Tuesday, June 21, 2022

The Shadowed Circle #3 - Steve Donoso. ed.

THE SHADOWED CIRCLE #3 more than lives up to the high standard set by the first two issues of this journal devoted to the iconic character The Shadow. As I’ve mentioned before, I’ve been a fan of The Shadow for close to sixty years now, and I never tire of reading not only his adventures, but also reading about the character in his many incarnations.

This issue starts off with a great cover by legendary comic book artist Steve Rude, with some modifications by Steve Novak. The first article, by Albert J. Emery, delves into The Shadow’s involvement with World War II and asks a simple but compelling question: Why didn’t The Shadow just kill Adolf Hitler? Emery does a fine job of exploring this subject. (This article also mentions novelist E.L. Doctorow, who, as a editor at Signet in the early Sixties, was the editor on the American editions of some of the Carter Brown mystery novels, a completely irrelevant fact that’s always interested me, anyway.)

Todd Severin and Keith Holt give us Part Two of their history of The Shadow’s pulp magazine, which covers that publication all the way to its end. It’s interesting and well-written and features an illustration by the late Frank Hamilton, whose great artwork has graced so many pulp fanzines over the decades. I’m always happy to see his work again.

Will Murray contributes an article about his experiences as a writer for Starlog covering the filming of the Shadow movie starring Alec Baldwin. I remember enjoying the movie overall, despite having some real problems with the script. The look of it was almost perfect in some respects, though, and Murray’s recollections are a lot of fun.

Tim King writes about one of the supporting characters in the pulp series, the communications expert Burbank, and speculates on how Walter B. Gibson came up with that name. King makes an excellent case, too, and I strongly suspect that he’s right.

There’s a fine interview with writer and producer Michael Uslan, conducted by Darby Kern, that sheds some light on the DC comic book series from the Seventies that featured The Shadow, a series that I bought, read, and enjoyed a great deal. Uslan seems like a really nice guy, as well as a top-notch writer.

It's hard to review a book of reviews, but Steve Donoso does so with his review of John Olsen’s THE SHADOW IN REVIEW. I was a fan of Olsen’s website where some of this material ran originally, and Donoso’s review of the book prompted me to order a copy.

Tim Hewitt rounds out the issue with a look at the Canadian issues of The Shadow’s pulp magazine, including some similar but different covers. I knew nothing about this part of the magazine’s history, so I was both educated and entertained.

All in all, editor Steve Donoso and his crew have produced the best issue so far of THE SHADOWED CIRCLE. I have a feeling they’re just getting started. You can subscribe on the journal’s website or buy individual issues on Amazon, and be sure to check out their Facebook page, as well.

Monday, June 20, 2022

Davy Jones' Loot - Albert Richard Wetjen

“Davy Jones’ Loot”, the second Stinger Seave story from Albert Richard Wetjen, appeared in the December 1938 issue of ACTION STORIES. This is a flashback to the early days of Seave’s career as the fast-shooting skipper of a trading ship in the South Seas. While stealing some pearls from an island lagoon under Japanese jurisdiction, Seave encounters another sea captain who will become a long-running enemy of his. The clash between the two of them, which goes back and forth in this tale, finally resolves in a particularly satisfying manner.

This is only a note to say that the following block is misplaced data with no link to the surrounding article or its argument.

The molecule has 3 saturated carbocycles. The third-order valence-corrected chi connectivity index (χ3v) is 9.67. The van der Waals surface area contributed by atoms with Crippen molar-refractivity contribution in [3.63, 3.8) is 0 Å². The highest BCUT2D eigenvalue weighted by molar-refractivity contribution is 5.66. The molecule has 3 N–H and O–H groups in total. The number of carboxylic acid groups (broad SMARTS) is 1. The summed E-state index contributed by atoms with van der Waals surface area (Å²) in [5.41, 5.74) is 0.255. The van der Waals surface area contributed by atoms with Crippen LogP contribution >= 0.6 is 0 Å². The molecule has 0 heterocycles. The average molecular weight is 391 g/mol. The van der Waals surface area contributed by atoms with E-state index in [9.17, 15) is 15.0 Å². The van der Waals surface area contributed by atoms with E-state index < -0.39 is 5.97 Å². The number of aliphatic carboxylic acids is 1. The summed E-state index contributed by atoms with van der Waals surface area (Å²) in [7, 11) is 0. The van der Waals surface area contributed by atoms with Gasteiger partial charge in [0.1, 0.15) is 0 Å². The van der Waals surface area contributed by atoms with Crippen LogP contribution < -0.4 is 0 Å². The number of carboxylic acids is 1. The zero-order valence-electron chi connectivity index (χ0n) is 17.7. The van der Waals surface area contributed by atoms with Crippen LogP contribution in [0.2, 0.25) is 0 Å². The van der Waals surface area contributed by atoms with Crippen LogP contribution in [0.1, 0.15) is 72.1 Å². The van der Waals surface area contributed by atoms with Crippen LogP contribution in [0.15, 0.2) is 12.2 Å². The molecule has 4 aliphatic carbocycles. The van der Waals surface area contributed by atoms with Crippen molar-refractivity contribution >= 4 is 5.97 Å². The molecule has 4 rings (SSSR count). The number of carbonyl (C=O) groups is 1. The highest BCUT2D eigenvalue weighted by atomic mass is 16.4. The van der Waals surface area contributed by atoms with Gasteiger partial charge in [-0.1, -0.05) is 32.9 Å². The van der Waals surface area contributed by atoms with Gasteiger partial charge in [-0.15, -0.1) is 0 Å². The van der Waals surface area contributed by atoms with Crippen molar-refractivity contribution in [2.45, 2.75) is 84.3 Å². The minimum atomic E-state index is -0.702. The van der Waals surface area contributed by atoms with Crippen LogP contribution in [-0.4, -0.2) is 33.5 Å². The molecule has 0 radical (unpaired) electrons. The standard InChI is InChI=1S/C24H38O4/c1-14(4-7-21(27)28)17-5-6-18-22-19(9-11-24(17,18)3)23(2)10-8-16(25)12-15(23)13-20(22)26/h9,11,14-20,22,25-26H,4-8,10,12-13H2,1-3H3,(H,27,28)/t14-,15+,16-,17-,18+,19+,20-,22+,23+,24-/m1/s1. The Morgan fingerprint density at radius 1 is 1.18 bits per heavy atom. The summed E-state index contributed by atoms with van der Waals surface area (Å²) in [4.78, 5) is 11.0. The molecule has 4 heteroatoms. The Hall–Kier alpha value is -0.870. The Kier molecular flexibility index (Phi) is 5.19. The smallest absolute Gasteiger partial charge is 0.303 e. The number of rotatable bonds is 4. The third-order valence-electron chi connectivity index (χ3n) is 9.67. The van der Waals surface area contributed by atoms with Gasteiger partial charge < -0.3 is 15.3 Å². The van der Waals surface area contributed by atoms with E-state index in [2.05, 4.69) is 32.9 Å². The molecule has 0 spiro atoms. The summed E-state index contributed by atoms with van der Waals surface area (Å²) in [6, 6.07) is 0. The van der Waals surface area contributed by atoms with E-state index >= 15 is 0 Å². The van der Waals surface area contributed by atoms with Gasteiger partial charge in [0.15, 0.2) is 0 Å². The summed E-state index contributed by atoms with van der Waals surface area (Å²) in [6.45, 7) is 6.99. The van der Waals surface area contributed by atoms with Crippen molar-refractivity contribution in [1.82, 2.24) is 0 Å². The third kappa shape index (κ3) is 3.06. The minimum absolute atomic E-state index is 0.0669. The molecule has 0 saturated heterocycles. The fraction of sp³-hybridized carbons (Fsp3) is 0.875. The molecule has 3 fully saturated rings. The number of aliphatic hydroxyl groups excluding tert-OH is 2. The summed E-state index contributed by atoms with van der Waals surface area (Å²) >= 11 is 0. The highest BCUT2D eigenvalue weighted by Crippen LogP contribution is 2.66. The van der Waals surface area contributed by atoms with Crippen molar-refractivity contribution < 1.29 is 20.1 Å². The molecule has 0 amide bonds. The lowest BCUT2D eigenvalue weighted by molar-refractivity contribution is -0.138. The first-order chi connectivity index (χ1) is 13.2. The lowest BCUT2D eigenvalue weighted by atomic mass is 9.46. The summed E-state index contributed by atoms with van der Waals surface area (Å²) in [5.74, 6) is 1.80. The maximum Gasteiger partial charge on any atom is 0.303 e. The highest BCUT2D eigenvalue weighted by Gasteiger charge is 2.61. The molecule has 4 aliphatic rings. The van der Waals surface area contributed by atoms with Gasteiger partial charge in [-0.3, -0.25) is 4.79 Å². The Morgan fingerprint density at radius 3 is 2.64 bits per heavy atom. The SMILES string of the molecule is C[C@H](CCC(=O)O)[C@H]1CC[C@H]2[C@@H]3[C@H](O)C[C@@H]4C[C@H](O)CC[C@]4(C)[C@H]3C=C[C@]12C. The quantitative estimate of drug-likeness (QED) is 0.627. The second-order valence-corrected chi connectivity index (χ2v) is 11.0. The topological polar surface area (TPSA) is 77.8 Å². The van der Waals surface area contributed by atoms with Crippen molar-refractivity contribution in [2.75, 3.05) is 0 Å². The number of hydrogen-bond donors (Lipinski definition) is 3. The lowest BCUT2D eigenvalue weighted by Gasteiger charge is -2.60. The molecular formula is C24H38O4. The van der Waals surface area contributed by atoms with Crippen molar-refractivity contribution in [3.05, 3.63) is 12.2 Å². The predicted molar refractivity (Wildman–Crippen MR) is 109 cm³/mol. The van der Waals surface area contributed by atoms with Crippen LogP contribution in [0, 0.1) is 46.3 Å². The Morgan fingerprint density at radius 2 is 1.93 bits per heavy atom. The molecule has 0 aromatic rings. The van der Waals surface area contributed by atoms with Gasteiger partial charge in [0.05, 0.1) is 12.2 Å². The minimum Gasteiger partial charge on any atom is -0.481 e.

The plot in this story isn’t as complex as in the previous entry in the series, “Terror Island”, but once again Wetjen hints at a much larger story going on. It reads as if the tale of Stinger Seave’s career might turn into a real South Seas epic. Whether or not Wetjen actually gets around to spinning those yarns, or just continues to drop tantalizing hints at them, we’ll just have to wait and see, I suppose. While “Davy Jones’ Loot” isn’t as good as “Terror Island”, I enjoyed it a great deal and will keep reading. You can find this one at the Pulpgen Archive, too.

Sunday, June 19, 2022

Sunday Morning Bonus Pulp: Dime Mystery, July 1942

By the middle of 1942, DIME MYSTERY wasn't really a Weird Menace pulp anymore, but some influences still remained. Some of the Weird Menace authors moved right on over into writing more traditional mystery yarns, although judging by the titles, some bizarre elements remained. Wyatt Blassingame is an example in this issue, with a story called "Death Doesn't Care". Another story, "Satan Rocks the Casket", sounds even more like a Weird Menace story, but since the author is Francis K. Allan (not known as a Weird Menace guy) writing as Joe Kent, it's unlikely this story strays too far from the usual detective pulp fare. Allan has another story in this issue under his own name. Also on hand are Day Keene, William R. Cox, and William Campbell Gault, and that's a great trio of authors right there. I don't know the cover artist, but he (or she) turned in a dramatic image. Mummy cases always mean trouble.

Saturday, June 18, 2022

Saturday Morning Western Pulp: Thrilling Western, August 1935

I think that's a roulette wheel behind the cowboy in this cover by R.G. Harris, adding to our list of unsafe activities in the Old West. I've heard of losing your shirt while gambling, but I think he's carrying it to an extreme. This issue of THRILLING WESTERN includes stories by Ray Nafziger (writing as Grant Taylor), Syl MacDowell, Allan K. Echols, Claude Rister, Cliff Walters, Wilton West, Frank Carl Young, and house-name Jackson Cole. With the exception of Nafziger, MacDowell, and Echols, none of those are remembered much today, but I'm sure it was an entertaining issue.